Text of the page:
7 ( +7 / -0 )

@StuartGale

Not only do I believe your story (the only part that doesn't ring true is that the salaryman in question didn't want to be unfaithful to his wife!), I've heard and even witnessed far worse than that. I swear I could write a book.

Who would tell such a story to their english teacher? Crazy.

Oh, you have no idea!

7 ( +10 / -3 )

"In a Tokyo karaoke booth thick with cigarette smoke"

That's one of the reasons why I avoid karaoke like the plague.

1 ( +2 / -1 )

Tessa, I completely believe the story and I know as well English teachers can become sounding boards for all sorts of problems by their students. I think, in particular this guy wanted to shout from the rooftops how much he hated the system.

5 ( +7 / -2 )

Somewhere near Fukushima, I think )))) And, yes, friends and friends' friends always do that )))))

"graduating engineers" /sinnyuusyain get abt 19 -25万円 plus bonuses

Who's talking about wet behind the ears graduates? Mid career averages in Tokyo are 600-700 man a year, easy.

It wasn't a house in the center of Tokyo, obviously, but a new house in the Kanto area.

0 ( +0 / -0 )

I have to respect the livers of the average salaryman - they must be made of cast-iron! But I can't really respect the system of putting one's family on a lower priority than one's company. I have almost never heard any of my uni students express a wish to become a salaryman after graduation, which is quite telling.

2 ( +2 / -0 )

“I wanted to be an astronaut when I was a kid,” father-of-two Chiba told AFP. “My dad told me to stop being silly. He worked for (Japanese computer giant) Fujitsu for 40 years and wanted me to work for Fujitsu too.

“But I failed the exam,” he added over the din as a colleague belted out a Japanese folk song. “I’ve been in insurance for 13 years. It is getting tougher with the economy the way it is.”

Yes, but more important, can you hit the high notes? giggles.

-1 ( +0 / -1 )

Cleo: simple lack of imagination. Oh the things a bunch of men will do to please their boss, the things a boss will come up with to gauge his men's dedication...

2 ( +4 / -2 )

Salaryman life is just a different form of boot camp, drinking instead of marching, do what the boss says unfailingly, up at 0500, lights out with the last train. It sucks, really. But it's conform or else. The Japanese military spirit didn't go away, it was just channeled into industry.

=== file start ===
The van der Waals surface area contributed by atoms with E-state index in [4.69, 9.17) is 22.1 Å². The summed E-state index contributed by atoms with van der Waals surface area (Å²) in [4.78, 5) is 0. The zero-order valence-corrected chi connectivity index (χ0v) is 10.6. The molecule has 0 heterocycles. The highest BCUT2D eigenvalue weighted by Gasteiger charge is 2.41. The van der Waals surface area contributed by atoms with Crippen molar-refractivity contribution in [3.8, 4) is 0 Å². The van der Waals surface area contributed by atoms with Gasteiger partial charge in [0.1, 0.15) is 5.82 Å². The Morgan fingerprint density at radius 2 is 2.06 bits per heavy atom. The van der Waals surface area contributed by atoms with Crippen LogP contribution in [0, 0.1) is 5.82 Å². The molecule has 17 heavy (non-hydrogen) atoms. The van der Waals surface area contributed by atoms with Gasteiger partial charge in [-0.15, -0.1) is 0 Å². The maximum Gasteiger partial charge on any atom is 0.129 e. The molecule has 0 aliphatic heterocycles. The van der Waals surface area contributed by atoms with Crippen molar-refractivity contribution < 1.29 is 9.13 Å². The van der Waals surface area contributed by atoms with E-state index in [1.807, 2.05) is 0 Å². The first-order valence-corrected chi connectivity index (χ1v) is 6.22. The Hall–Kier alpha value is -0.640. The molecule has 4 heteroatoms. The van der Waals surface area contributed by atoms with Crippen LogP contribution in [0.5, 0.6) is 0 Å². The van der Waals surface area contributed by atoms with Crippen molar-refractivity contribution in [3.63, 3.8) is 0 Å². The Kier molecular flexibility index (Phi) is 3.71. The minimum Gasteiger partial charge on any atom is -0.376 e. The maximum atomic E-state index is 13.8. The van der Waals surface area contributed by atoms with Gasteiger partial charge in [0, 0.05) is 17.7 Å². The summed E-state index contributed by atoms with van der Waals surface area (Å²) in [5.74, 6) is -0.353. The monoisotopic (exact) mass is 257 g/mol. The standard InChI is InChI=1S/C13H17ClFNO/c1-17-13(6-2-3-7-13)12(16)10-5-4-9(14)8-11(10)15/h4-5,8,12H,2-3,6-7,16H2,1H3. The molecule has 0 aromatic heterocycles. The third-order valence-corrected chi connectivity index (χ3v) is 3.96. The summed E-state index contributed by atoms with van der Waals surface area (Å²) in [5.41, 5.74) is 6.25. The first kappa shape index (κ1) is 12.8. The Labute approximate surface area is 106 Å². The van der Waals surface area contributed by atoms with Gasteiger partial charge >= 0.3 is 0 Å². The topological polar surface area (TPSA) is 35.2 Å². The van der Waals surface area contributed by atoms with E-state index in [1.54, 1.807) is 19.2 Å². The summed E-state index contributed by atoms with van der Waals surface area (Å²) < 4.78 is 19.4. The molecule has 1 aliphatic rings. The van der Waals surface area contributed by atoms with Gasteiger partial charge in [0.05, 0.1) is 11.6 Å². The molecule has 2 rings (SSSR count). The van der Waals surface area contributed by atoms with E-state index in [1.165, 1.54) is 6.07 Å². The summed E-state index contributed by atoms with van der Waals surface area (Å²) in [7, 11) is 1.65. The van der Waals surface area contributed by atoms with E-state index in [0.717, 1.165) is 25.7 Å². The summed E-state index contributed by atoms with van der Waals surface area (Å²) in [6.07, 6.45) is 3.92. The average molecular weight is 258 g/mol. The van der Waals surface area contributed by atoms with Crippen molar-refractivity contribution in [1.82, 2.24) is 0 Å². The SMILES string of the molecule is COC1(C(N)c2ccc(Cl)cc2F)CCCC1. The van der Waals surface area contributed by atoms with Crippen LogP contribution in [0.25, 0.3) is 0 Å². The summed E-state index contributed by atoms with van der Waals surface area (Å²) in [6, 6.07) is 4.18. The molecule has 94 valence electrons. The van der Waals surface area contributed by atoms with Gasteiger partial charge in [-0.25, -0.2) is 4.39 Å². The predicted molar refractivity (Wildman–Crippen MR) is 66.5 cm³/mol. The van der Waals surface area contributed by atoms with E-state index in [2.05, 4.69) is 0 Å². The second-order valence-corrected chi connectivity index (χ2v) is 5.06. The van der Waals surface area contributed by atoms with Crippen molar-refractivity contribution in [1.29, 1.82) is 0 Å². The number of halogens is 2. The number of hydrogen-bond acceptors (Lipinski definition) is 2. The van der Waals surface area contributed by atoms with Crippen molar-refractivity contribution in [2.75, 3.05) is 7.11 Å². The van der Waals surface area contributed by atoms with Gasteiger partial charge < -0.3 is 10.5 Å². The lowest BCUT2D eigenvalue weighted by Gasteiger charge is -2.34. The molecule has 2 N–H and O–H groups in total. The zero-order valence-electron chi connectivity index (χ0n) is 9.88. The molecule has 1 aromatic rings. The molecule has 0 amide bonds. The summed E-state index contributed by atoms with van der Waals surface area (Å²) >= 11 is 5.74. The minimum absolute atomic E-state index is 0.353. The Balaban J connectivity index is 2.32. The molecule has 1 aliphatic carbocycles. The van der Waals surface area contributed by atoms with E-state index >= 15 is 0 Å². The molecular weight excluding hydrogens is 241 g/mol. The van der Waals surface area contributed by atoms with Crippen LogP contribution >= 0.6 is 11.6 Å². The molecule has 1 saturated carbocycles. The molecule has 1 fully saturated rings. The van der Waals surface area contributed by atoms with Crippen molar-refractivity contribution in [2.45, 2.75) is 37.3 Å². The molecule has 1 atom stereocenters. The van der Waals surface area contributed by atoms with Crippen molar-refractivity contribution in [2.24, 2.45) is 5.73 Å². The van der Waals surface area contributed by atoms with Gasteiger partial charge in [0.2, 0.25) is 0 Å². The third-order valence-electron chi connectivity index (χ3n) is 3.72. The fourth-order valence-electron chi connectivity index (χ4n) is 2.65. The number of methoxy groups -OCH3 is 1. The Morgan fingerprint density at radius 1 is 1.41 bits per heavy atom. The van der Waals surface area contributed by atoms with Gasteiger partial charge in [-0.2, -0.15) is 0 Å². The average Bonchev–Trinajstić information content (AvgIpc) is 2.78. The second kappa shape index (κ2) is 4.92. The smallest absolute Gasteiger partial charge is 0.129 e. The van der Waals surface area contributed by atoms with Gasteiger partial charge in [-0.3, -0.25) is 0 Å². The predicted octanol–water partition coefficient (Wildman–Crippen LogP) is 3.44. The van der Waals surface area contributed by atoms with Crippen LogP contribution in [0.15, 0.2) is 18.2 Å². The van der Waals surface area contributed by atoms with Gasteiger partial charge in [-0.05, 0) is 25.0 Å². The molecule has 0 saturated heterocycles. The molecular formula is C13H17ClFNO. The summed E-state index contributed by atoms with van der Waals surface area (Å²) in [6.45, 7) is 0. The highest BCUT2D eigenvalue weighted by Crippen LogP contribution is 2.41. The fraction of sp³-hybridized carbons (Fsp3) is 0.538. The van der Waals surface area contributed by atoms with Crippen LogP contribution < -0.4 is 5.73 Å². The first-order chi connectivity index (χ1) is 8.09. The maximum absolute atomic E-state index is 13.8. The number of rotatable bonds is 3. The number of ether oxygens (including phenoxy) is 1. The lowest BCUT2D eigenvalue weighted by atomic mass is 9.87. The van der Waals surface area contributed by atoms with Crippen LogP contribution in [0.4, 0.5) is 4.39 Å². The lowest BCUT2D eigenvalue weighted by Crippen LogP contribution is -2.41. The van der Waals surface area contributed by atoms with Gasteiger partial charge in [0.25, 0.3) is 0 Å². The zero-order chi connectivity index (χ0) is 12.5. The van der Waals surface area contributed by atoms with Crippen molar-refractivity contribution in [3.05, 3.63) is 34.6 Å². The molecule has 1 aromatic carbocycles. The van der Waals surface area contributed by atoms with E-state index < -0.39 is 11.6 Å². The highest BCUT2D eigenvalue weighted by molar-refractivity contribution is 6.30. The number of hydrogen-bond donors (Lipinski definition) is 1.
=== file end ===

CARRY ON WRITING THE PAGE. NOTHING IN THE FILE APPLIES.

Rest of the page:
6 ( +7 / -1 )

The Japanese military spirit didn't go away, it was just channeled into industry.

Truer words were never spoken.

3 ( +7 / -4 )

I have gone on lots of times how salary men's lives suck, dreary, zombie like, hellish commutes, its all rather common knowledge, Japan is in DIRE need of a MASSIVE re-invent of pretty much everything! BUT we still have gone down enough for the locals to care enough to change!

Three cheers for those that did though!

Cleo, I cant believe you think men from office's going to sexual service joint doesn't involve some who DONT want to go by do anyway.............it would be suicide for your prospects at the company, dim as they would be in any case.......surely you know this stuff happens. Don't follow the herd & you end up with a desk off in the corner looking out a window, surely you have heard all the stories of ijime to get these types to "quit" on their own.

Now for some direct experience, in my 2nd year here out drinking with about 5-6guys from the office next thing I know we are in a couple cabs off somewhere, my nihongo was pretty limited but thought we were headed to a SNACK Bar, I had been to one so while I HATE them(still hate them) , anyway we get there & there is all this talk if a foreigner mer can come in & in about a minute I realize this aint no snack! Soapland.............not my thing & I was even single, they got me in, all the while I was telling them I want no part of it, anyway I ended up inside the "lobby" with a couple shady looking dudes drinking beer while the other guys disappeared for a while

I was a totally bizarre experience, I can imagine the pressure a salaryman who didn't want to go would have trying to get out of it without causing real damage to his job prospects.

Bottom line Cleo is this crap happens & IS very real, very surprised you think otherwise as this kind of thing happening is hardly a secret, although the guys who go try to sometimes keep it a secret sometimes they don't give a damn who knows, this has been going on for ages in Japan.

4 ( +5 / -1 )

The fact that they would have gone to fuzoku isn't what struck me as unlikely in that story, the whole 'I'm going to talk to the mama-san' thing is what came off as fishy.

-2 ( +2 / -4 )

All those lives lost like tears in the rain. Sad to give so much for so little in return. I worked at a place where a male employee had to have a heart operation, serious life threatening condition, once he'd 'selfishly' (As I heard managment say) used his paid leave, he wasn't allowed to take any more time off. Disgusting abuse of human beings. I left that place, but with a VERY big smile on my face.